After working at MoMA for a short time, Arensberg decided to return to school. She left Harvard in 1962 with an M.A. in French literature, moved to New York to become an editor and was married young (a mistake she cautions against).

A Late Start

It was in the quiet left by a separation from her first husband that, with some trepidation, at the age of 39, she initially sat down to write. The first story she wrote was "junk"; she threw it out. The second was "Art History," which appeared in Antaeus and won an O. Henry prize, earning Arensberg the attention of Alice Quinn, then an editor at Knopf. Quinn asked her, if she ever wrote a novel, to send it to Knopf. Five years later Arensberg finished Sister Wolf, the eerie story of the brilliant and aloof young Marit Deym, an heiress who turns her many Massachusetts acres into a wolf sanctuary. The land adjacent to the preserve was once the estate of an eccentric bishop and now is a school for blind children. Among the teachers is a man whose passion, anger and unpredictability rival Marit's. Sister Wolf won the American Book Award in 1981.

In the meantime, Arensberg divorced her first husband and married Richard Grossman, a psychologist and writer. She quit her job as an editor and eventually moved to Connecticut full-time. "If you're going to write," she says, "you should not use up all your intuitive skills on other people's writing. It's better to do something physical, something mechanical, sell gloves at Bloomingdale's, be a turkey-plucker or a bartender. Anything."

After her dark first novel, Arensberg switched gears, publishing Group Sex, a comic portrayal of a kind and spineless editor and her torrid affair with an avant-garde theater director. It was released by Knopf in 1986. What Arensberg remembers of the book's reception was that despite the generally favorable reviews, the New York Times claimed it had no moral center, "whatever that means."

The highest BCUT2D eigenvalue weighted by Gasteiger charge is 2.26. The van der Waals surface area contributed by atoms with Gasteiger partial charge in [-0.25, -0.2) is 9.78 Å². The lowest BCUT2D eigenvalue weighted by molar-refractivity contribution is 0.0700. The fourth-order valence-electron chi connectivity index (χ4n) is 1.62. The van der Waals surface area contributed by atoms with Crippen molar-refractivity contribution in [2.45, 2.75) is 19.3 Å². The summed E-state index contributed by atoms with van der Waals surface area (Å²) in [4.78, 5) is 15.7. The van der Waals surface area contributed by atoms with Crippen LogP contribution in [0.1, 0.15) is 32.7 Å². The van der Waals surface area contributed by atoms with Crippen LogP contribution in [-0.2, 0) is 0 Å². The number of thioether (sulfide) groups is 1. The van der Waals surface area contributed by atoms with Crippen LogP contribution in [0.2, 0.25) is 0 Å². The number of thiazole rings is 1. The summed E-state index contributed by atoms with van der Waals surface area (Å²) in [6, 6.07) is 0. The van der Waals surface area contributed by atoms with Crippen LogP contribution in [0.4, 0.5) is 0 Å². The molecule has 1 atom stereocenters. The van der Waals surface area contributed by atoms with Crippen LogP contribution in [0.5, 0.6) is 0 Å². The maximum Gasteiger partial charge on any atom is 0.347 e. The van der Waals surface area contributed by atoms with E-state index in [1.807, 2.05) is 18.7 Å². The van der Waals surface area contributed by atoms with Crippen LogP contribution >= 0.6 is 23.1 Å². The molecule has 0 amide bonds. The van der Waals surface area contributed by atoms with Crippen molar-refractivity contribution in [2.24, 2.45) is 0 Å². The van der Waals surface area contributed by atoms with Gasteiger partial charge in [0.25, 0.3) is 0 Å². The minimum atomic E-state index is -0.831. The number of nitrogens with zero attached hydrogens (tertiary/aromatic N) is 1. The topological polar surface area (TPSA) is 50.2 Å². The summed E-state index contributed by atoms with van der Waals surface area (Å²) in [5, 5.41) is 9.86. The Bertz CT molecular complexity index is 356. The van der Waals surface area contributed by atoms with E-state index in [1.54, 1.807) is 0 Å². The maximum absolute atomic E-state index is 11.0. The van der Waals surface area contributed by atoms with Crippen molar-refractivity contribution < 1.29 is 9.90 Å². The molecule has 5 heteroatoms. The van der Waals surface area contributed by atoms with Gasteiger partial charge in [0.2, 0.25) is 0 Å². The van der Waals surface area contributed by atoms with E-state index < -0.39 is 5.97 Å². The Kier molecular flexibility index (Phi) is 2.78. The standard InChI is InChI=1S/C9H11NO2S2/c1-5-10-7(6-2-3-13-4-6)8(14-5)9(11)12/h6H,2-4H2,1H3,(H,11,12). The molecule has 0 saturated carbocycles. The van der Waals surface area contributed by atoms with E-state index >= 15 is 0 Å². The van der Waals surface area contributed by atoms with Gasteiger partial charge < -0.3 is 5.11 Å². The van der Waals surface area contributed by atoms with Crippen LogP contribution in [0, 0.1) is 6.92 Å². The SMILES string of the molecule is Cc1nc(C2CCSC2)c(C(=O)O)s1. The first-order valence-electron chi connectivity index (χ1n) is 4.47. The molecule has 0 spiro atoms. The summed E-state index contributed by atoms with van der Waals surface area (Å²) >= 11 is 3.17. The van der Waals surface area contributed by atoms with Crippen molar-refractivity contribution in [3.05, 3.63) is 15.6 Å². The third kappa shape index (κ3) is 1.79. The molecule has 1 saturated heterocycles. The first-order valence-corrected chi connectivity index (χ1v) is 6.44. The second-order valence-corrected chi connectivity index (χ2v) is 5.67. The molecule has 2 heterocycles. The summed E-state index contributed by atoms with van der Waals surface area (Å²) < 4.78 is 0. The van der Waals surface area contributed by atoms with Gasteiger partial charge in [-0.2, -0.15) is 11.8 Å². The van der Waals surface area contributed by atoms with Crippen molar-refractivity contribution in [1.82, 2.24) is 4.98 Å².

Arensberg stayed with Knopf even after Quinn left for the New Yorker midway through the writing of Group Sex, becoming the charge of Victoria Wilson, who remains her editor. As an insider to publishing, she knows how fortunate she is to have remained with a major house like Knopf, despite the long intervals between books. But after all, Arensberg has yet to produce a book not celebrated for its literary merit. Her thorough and deliberate writing has the clarity and obstinacy of the hard-won.

She calls herself the slowest writer in the world, researching heavily and then writing her novels in pencil on yellow legal pads. Incubus took seven years to complete. The authors she modeled her early work on were those she'd studied as a graduate student, the classic authors of French letters: Stendhal, Radiguet, Flaubert. Their admirable qualities -- compression, spareness, scorn for prodigality -- Arensberg has incorporated into her prose style. She shows no disdain, however, for contemporary writers more prolific than she, expressing great respect for, and a touch of envy of, Stephen King's prodigious output. "I wish I could write like that. Words just pour out." For her own writing career, she feels some anxiety. "I'd like to get a few more books out while I can still hold a pen."

Beckoning Spirits

It is hard to imagine Arensberg too arthritic to grip a pen as she strides down the farm road where she takes her daily exercise, pointing out her neighbor's organic crops and greeting their dogs by name even as she talks with restless excitement about experiences beyond the scope of science and the rational mind. When it begins to rain, she pops her hood up to protect the spiky blonde haircut she hopes will stay intact for the newspaper photographer coming to take her picture at the end of the week. After walking for a couple of miles with the river on one side, pastures of fog and horses on the other, we return to Indian Crossing and settle in the kitchen.